I think the question I am asked most by parents is “How can I set screen limits – that work?”
Sometimes the parents explain further in no uncertain terms: “How the hell do I get my kid away from that gaming console?” or “I want my iPad back and I’m sick of negotiating for it” or “If I have to scream one more time to get the kids out from in front of the TV and to the dinner table, I can not be held responsible for my actions.”
If any of those scenarios seem familiar to you, read on. I’m going to share some of the parenting tips that I have heard, read or implemented and hope that something resonates for you.
Screen Tickets: Give your child 2 tickets a day, each worth half an hour. Once they’ve cashed them in, that’s it. No more TV. No more tablet. No more gaming console. You define the rules for your tickets. Get creative, perhaps a yellow ticket for TV time; red ticket for tablet; green ticket for gaming console. Oops, you just went up to an hour and a half. Your house, your rules, your child: but remember that doctors recommend less rather than more.
One Screen at a Time: For those tweens and teens who swear that they can watch TV, IM friends and play a gaming console at the same time, put them on a one screen diet. Although your young people may think they have it all under control, studies show that multitasking reduces their ability to focus.
Activity Outside, Then Activity Online: One mother that I know has a simple snack rule: before the kids can have a cookie, they have a choice of a fruit or vegetable. Usually by the time her children are finished chomping on an apple, the cookie is forgotten. She extended that rule to gaming consoles: after a game of hide and seek, soccer or some other physical activity, they can they play an online game (for a set amount of time).
Minecraft Daytime / Nighttime Limit: If you have a Minecraft aficionado, one bright mom threw in the towel with arguments and discovered a handy trick. She learned that Minecraft scenes alter between and day and night. So now she takes a peek to see what time of day it is and then offers her son a choice: he can end the game now or wait until the it becomes nighttime (or daytime as the case may be.)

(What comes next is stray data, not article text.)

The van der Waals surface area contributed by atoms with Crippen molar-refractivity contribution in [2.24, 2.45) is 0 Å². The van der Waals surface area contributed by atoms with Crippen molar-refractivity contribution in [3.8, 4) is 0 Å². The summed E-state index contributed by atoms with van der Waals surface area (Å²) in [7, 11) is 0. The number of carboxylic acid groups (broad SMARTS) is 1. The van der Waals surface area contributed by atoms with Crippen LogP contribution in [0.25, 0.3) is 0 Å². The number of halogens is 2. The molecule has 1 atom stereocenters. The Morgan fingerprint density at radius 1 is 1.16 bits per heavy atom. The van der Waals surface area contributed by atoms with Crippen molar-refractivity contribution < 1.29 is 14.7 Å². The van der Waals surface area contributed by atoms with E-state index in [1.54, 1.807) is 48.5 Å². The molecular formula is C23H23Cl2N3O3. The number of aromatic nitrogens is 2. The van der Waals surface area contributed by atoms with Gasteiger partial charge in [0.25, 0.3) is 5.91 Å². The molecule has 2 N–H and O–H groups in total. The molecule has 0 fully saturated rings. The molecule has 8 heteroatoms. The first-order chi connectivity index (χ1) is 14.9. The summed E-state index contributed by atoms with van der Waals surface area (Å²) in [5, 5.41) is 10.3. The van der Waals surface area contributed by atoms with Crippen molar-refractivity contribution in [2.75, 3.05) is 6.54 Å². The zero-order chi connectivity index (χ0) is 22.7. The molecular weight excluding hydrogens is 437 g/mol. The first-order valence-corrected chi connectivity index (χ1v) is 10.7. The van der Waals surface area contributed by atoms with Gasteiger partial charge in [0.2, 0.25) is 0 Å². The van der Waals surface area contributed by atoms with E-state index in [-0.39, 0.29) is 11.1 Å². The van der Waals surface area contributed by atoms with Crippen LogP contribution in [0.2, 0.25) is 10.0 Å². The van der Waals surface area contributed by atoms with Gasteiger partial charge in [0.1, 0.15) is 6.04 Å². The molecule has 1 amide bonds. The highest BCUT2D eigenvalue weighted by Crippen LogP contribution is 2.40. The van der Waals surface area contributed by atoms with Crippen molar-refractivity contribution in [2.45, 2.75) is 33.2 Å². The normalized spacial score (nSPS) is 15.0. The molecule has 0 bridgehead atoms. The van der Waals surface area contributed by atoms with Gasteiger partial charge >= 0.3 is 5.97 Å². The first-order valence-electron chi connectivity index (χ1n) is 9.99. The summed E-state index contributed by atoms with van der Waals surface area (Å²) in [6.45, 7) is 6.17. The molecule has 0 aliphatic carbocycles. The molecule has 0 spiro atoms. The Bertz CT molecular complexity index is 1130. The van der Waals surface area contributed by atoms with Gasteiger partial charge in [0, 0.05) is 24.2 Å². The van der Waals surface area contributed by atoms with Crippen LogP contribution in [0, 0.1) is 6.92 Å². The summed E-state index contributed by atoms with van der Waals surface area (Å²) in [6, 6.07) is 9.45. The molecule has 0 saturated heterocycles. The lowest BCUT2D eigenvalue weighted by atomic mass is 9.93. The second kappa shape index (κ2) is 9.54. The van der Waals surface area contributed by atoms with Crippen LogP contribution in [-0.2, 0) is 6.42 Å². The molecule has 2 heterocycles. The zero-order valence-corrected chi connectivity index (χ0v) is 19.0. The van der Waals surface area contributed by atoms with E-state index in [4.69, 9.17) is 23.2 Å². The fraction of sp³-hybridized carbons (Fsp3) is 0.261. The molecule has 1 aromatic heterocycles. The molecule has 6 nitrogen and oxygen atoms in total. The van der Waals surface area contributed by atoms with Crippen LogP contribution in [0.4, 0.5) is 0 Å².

Show Them the Ugly Side of Temper Tantrums. If your three year old (or teenager for that matter) throws a temper tantrum, take a picture with your smartphone and show them what they look like. For the 3 year old, this is usually a great distraction to get them laughing and focused on something else. For the teenager, well you let me know how that works out for you.
Marble Jar Reward System: Coolmumtech set up this system: “Each of your children gets their own glass jar, and earns marbles for it by doing chores or good behavior. Each marble is worth screen time, say 15 minutes."
When your kids want screen time, they check their jar and “pay” for it using a marble. This technique teaches them about rewards and making good choices, as well as how to budget and spend wisely.” For more tips, humorous and otherwise, click here.
If you have something that works great in your household, please write to me in the comment section below. I would love to add to my Digital Parenting Tips - Tried and True.
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